The very best way to get a scoby is to find a friend who’s making kombucha. The scoby’s multiply, or add new layers, as they culture. You can just separate the layers and give them to a friend to start a new batch. The scoby I have now was given to me by a friend in my culture club — and it makes the best kombucha I’ve ever tasted.

If you’re concerned about home-brewing safety, as I am — simply invest in pH strips or a pH meter. Kombucha is safe to drink at a pH of 3-4 (3 is ideal), which is the right acidity to prevent extra bacterial growth but not so acidic to hurt our tummies.

In case I’ve not sung the praises of kombucha enough:  this is, by far, the lowest-maintenance cultured product that I make at home. It only requires making a gallon of sweet tea every 1-2 weeks (depending on how fast your tea is culturing) and bottling the finished tea.

Still unsure? Go by the health food store and buy a few jars of GT’s plain kombucha (only drink about 1/3 of a jar per day). You’ll be hooked in a week, back here, desperate for information on how to make your own.

Mark. My. Words.

(This, from the woman who still hasn’t gotten her unbelievably stubborn husband to drink it. My next plan includes resorting to incessant mockery, for his “fear” of “icky things.”)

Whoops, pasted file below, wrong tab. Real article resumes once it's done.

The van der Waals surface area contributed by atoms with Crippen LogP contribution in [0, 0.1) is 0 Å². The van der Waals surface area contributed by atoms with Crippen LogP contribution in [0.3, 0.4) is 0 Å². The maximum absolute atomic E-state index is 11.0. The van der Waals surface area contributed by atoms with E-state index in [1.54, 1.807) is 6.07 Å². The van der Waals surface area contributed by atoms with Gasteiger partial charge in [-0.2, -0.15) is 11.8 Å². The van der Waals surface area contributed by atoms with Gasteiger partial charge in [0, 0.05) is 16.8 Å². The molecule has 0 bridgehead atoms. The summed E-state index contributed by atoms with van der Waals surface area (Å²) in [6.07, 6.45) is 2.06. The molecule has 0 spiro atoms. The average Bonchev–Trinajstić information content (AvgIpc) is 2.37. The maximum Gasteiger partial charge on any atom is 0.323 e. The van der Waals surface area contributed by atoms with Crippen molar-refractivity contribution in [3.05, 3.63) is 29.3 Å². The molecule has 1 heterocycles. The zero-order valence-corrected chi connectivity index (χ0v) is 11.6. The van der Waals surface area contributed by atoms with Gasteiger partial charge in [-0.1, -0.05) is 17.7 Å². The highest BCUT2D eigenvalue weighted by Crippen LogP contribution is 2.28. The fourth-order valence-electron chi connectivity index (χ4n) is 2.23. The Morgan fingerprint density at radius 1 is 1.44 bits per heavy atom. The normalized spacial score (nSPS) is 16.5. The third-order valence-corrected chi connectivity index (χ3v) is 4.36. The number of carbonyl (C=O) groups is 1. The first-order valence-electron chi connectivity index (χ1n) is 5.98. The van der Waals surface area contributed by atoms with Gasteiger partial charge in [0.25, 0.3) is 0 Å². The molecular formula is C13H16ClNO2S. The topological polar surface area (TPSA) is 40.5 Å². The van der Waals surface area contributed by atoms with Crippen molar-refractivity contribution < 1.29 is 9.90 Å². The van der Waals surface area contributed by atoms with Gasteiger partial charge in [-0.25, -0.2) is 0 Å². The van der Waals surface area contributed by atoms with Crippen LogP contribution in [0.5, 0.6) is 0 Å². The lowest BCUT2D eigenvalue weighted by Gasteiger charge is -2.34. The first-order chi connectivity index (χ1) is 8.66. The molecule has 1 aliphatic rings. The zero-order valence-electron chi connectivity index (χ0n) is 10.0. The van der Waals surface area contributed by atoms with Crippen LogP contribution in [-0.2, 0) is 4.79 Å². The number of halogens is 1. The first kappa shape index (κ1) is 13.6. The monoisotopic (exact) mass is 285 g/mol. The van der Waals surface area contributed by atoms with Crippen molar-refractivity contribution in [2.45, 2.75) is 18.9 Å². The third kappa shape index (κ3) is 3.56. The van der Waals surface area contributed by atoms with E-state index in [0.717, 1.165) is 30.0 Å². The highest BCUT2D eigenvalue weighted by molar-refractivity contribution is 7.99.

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Grocery Budgeting 101

The first time I had a grocery budget was during the summer of 1992. I was in summer school, living solo in a dreary on-campus dormitory. I had a mini-fridge, a microwave, and a set amount of cash in my bank account that had to last all summer. I would go to the grocery store on Sunday night, and buy my food for the week: my budget was $20. I remember apples, tuna fish, and bagels as regular items on a list that rarely changed due to its budgeting and belly-filling dependability.

A decade later, I had graduated to a full-sized refrigerator and started a family. It was a few years after I’d been managing the cooking, grocery-shopping, and most household budgeting that I realized one day: a college degree in home economics really does sound useful.

(I should admit to not previously having much respect for that line of study. I never even took Home Ec in school — to me, it was a semester of brownie-making and apron-sewing. And those things were so… simple. Who needed a class to learn how to make brownies when you can just follow instructions on the back of a box? said my 14-year old know-it-all self.)

But trying to keep a family fed with nourishing food that’s as high-quality and local as possible on a limited budget is really bleeping hard. It take time, knowledge, organizational skills, flexibility, and resourcefulness.

Anyone who says it is easy is lying through their teeth.